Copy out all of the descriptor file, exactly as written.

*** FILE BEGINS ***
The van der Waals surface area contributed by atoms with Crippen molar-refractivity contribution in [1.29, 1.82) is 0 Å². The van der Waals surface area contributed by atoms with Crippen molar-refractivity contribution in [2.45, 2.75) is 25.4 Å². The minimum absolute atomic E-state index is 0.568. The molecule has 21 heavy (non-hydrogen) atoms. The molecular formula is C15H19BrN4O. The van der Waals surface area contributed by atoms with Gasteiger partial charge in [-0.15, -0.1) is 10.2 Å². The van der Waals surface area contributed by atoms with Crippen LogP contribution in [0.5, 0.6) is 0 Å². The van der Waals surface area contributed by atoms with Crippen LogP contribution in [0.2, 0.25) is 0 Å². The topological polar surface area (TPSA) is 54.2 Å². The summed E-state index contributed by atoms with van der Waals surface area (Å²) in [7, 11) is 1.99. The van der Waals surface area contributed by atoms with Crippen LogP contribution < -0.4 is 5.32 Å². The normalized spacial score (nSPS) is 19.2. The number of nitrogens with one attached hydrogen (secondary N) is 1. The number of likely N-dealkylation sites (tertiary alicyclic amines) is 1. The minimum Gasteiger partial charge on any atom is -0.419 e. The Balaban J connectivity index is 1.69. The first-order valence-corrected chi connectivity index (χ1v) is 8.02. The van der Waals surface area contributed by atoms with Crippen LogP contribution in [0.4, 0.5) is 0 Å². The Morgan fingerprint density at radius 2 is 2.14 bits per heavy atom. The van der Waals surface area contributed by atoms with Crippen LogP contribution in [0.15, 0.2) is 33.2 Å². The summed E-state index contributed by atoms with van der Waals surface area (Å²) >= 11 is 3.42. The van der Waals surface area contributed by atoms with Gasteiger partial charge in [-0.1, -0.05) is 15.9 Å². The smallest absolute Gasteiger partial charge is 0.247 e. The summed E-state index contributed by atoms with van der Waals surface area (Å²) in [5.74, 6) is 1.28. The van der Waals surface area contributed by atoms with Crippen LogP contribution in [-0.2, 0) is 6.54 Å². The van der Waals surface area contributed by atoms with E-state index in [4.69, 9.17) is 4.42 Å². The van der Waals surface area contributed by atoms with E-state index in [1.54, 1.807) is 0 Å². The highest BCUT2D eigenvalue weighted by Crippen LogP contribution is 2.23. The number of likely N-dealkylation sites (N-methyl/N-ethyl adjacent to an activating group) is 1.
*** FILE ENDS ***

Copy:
The van der Waals surface area contributed by atoms with Crippen molar-refractivity contribution in [1.29, 1.82) is 0 Å². The van der Waals surface area contributed by atoms with Crippen molar-refractivity contribution in [2.45, 2.75) is 25.4 Å². The minimum absolute atomic E-state index is 0.568. The molecule has 21 heavy (non-hydrogen) atoms. The molecular formula is C15H19BrN4O. The van der Waals surface area contributed by atoms with Gasteiger partial charge in [-0.15, -0.1) is 10.2 Å². The van der Waals surface area contributed by atoms with Crippen LogP contribution in [0.5, 0.6) is 0 Å². The van der Waals surface area contributed by atoms with Crippen LogP contribution in [0.2, 0.25) is 0 Å². The topological polar surface area (TPSA) is 54.2 Å². The summed E-state index contributed by atoms with van der Waals surface area (Å²) in [7, 11) is 1.99. The van der Waals surface area contributed by atoms with Crippen LogP contribution < -0.4 is 5.32 Å². The normalized spacial score (nSPS) is 19.2. The number of nitrogens with one attached hydrogen (secondary N) is 1. The number of likely N-dealkylation sites (tertiary alicyclic amines) is 1. The minimum Gasteiger partial charge on any atom is -0.419 e. The Balaban J connectivity index is 1.69. The first-order valence-corrected chi connectivity index (χ1v) is 8.02. The van der Waals surface area contributed by atoms with Crippen LogP contribution in [0.4, 0.5) is 0 Å². The Morgan fingerprint density at radius 2 is 2.14 bits per heavy atom. The van der Waals surface area contributed by atoms with Crippen LogP contribution in [0.15, 0.2) is 33.2 Å². The summed E-state index contributed by atoms with van der Waals surface area (Å²) >= 11 is 3.42. The van der Waals surface area contributed by atoms with Gasteiger partial charge in [-0.1, -0.05) is 15.9 Å². The smallest absolute Gasteiger partial charge is 0.247 e. The summed E-state index contributed by atoms with van der Waals surface area (Å²) in [5.74, 6) is 1.28. The van der Waals surface area contributed by atoms with Crippen LogP contribution in [-0.2, 0) is 6.54 Å². The van der Waals surface area contributed by atoms with E-state index in [4.69, 9.17) is 4.42 Å². The van der Waals surface area contributed by atoms with E-state index in [1.54, 1.807) is 0 Å². The highest BCUT2D eigenvalue weighted by Crippen LogP contribution is 2.23. The number of likely N-dealkylation sites (N-methyl/N-ethyl adjacent to an activating group) is 1.